I am a professional pastor.
I have been in vocational ministry since I was 19 years old. My undergraduate degree is in Christian Education, my masters is in divinity, and my Ph.D. is in missions and evangelism. I have been educated in institutions and in the laboratory of the local church. And yet I was never able to take a class called "Handling Lawsuits 101," "Managing Building Projects" or "Ministering to Sexual Predators."
I have been in ministry all of my adult life, but try as I might, I've still been blindsided by issues for which I was little prepared. Some of the issues have been extraordinary; others have been mundane. Issues like caring for my family without losing my ministry or managing my time for personal spiritual disciplines or leading a church business meeting. Being a young pastor is not easy. It's tougher if you don't know what you're doing.
Mentors are invaluable when navigating new ministry terrain. I have many mentors, but not all of them even know they are my mentors. I have very few men with whom I have a "traditional" mentoring relationship. Most of the pastors to whom I turn for direction and guidance do not meet with me weekly. Instead, they meet with me as needed and as life permits.
Some of my mentors are former pastors with whom I have met regularly. Some have been seminary professors. Some are men with whom I don't speak more often than eight or 10 times per year. I count their impact in my life in years of relationship, not days or hours. These mentors in my life are the people I call when life is hard and seminary has not prepared me.
You need a mentor. If you are reading this you know you need a mentor, but you may not know how to find one. Here are a few steps I've used to find mentors through the years:
1. Be thankful for who you have. A young pastor sat in my office recently and told me about the kind of man he wanted to mentor him. He wanted a strong leader and an effective pastor. He wanted someone who had made a difference. He wanted a home run mentor. That young pastor needed guidance. Pastors are called to be faithful, not famous. A man who has served faithfully in the same single-staff rural church for the past 20 years has something to teach you. Don't despise the men God has put into your life because you want a megachurch pastor to invest in your life.
2. Be thankful for what you get. Some of my mentors would not think of themselves that way at all. They do not spend excessive amounts of time with me. They have no idea how I value the time they spend with me. These men do not give me two hours a week. I'm OK with that. I'm thankful for what I can learn from them when I get the chance.
3. Be in the right place. I tried cold-call lunches when I moved into my first pastorate. None of them worked out. When I went to meetings with other pastors and got involved in denominational work, I discovered men who could and would help me. Mentors are not going to come find you, go to the meetings that you perceive to be a waste of your time and watch God bring helpful men into your life.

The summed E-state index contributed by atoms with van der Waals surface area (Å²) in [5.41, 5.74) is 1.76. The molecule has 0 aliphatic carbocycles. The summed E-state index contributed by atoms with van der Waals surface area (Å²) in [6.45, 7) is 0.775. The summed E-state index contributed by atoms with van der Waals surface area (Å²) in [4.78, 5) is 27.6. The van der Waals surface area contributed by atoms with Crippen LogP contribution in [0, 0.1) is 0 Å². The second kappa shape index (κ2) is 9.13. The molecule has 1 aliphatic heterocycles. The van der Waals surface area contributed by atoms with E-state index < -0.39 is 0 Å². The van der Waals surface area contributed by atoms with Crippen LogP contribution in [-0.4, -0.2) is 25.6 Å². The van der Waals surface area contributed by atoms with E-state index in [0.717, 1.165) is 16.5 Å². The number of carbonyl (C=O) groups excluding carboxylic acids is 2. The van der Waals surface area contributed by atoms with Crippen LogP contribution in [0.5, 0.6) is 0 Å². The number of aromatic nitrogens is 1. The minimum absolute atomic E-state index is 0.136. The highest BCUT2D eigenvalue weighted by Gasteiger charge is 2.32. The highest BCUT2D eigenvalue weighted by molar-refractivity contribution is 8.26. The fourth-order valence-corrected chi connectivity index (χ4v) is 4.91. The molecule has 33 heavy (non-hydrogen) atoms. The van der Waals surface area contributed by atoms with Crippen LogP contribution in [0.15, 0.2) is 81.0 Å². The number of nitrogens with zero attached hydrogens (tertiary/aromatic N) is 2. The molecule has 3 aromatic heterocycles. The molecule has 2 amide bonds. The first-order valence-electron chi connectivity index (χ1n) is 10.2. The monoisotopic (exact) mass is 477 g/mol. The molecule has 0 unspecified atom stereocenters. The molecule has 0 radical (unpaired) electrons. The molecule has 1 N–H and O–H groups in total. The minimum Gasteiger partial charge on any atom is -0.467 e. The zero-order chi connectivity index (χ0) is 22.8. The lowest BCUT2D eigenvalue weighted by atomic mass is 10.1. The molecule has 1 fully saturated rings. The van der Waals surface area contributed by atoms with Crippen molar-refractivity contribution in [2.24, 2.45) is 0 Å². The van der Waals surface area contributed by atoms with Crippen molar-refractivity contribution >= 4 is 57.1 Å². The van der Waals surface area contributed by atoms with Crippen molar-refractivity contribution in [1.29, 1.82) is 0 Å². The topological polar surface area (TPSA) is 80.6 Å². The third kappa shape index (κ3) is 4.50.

4. Don't be weird. In your romantic view of the world, it may be acceptable to walk up to a man you barely know and ask him to mentor you. You will do better taking him to lunch first. Develop a friendship and see where the relationship goes. Be patient and refer back to point 2. If it doesn't work out for a mentoring relationship, be thankful for what you get out of lunch.
5. Listen more, talk less. If you want a mentor, then act like you need one. Ask questions and take notes when you get answers.
6. Don't abuse the relationship. Even pastors can use others as stepping stones to move up in life. Make sure you see another pastor as a valuable mentor and not as a valuable contact. There is a difference. Look for men who can make you a better pastor, not men you can use to attain a more desirable pastorate.
7. Pray. Pray first. It is last on the list only because I want you to remember it most of all. Pray for God to give you people who will make you more like him and more able to care for His people. Pray that God would give you all kinds of mentors. Those who can help you navigate building programs and lawsuits as well as those who can teach you to do pastoral care well and to love your wife first.
Mentors have proven to be invaluable to me. They fill in the gaps that seminary and college miss. They encourage me and rebuke me when necessary. You need other pastors to shape you. Go find them.
Craig Thompson serves as senior pastor of Malvern Hill Baptist Church in Camden, South Carolina. He received his Ph.D. from the Southern Baptist Theological Seminary where he wrote his dissertation on Worldview Preaching.
For the original article, visit lifeway.com/pastors.
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